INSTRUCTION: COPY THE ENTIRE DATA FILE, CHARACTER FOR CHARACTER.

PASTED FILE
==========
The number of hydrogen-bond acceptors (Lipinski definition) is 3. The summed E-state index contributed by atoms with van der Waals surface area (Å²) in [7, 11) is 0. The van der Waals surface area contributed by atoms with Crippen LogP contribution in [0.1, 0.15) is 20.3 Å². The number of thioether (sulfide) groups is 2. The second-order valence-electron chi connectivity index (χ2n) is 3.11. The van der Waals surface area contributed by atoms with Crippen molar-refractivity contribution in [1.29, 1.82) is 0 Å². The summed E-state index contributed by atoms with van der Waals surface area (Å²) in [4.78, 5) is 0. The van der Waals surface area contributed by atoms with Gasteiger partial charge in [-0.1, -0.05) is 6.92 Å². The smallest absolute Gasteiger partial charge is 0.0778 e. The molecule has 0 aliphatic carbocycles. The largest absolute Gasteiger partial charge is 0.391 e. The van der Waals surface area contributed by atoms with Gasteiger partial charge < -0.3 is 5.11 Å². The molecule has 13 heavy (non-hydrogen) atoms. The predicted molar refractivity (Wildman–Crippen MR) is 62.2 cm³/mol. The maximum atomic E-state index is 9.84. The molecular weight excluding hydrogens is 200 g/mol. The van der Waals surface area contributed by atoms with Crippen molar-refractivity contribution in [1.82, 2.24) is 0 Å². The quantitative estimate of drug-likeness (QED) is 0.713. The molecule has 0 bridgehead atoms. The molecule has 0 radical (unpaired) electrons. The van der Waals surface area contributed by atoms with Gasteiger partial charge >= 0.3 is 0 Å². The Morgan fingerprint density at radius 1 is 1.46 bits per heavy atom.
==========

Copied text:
The number of hydrogen-bond acceptors (Lipinski definition) is 3. The summed E-state index contributed by atoms with van der Waals surface area (Å²) in [7, 11) is 0. The van der Waals surface area contributed by atoms with Crippen LogP contribution in [0.1, 0.15) is 20.3 Å². The number of thioether (sulfide) groups is 2. The second-order valence-electron chi connectivity index (χ2n) is 3.11. The van der Waals surface area contributed by atoms with Crippen molar-refractivity contribution in [1.29, 1.82) is 0 Å². The summed E-state index contributed by atoms with van der Waals surface area (Å²) in [4.78, 5) is 0. The van der Waals surface area contributed by atoms with Gasteiger partial charge in [-0.1, -0.05) is 6.92 Å². The smallest absolute Gasteiger partial charge is 0.0778 e. The molecule has 0 aliphatic carbocycles. The largest absolute Gasteiger partial charge is 0.391 e. The van der Waals surface area contributed by atoms with Gasteiger partial charge < -0.3 is 5.11 Å². The molecule has 13 heavy (non-hydrogen) atoms. The predicted molar refractivity (Wildman–Crippen MR) is 62.2 cm³/mol. The maximum atomic E-state index is 9.84. The molecular weight excluding hydrogens is 200 g/mol. The van der Waals surface area contributed by atoms with Crippen molar-refractivity contribution in [1.82, 2.24) is 0 Å². The quantitative estimate of drug-likeness (QED) is 0.713. The molecule has 0 bridgehead atoms. The molecule has 0 radical (unpaired) electrons. The van der Waals surface area contributed by atoms with Gasteiger partial charge >= 0.3 is 0 Å². The Morgan fingerprint density at radius 1 is 1.46 bits per heavy atom.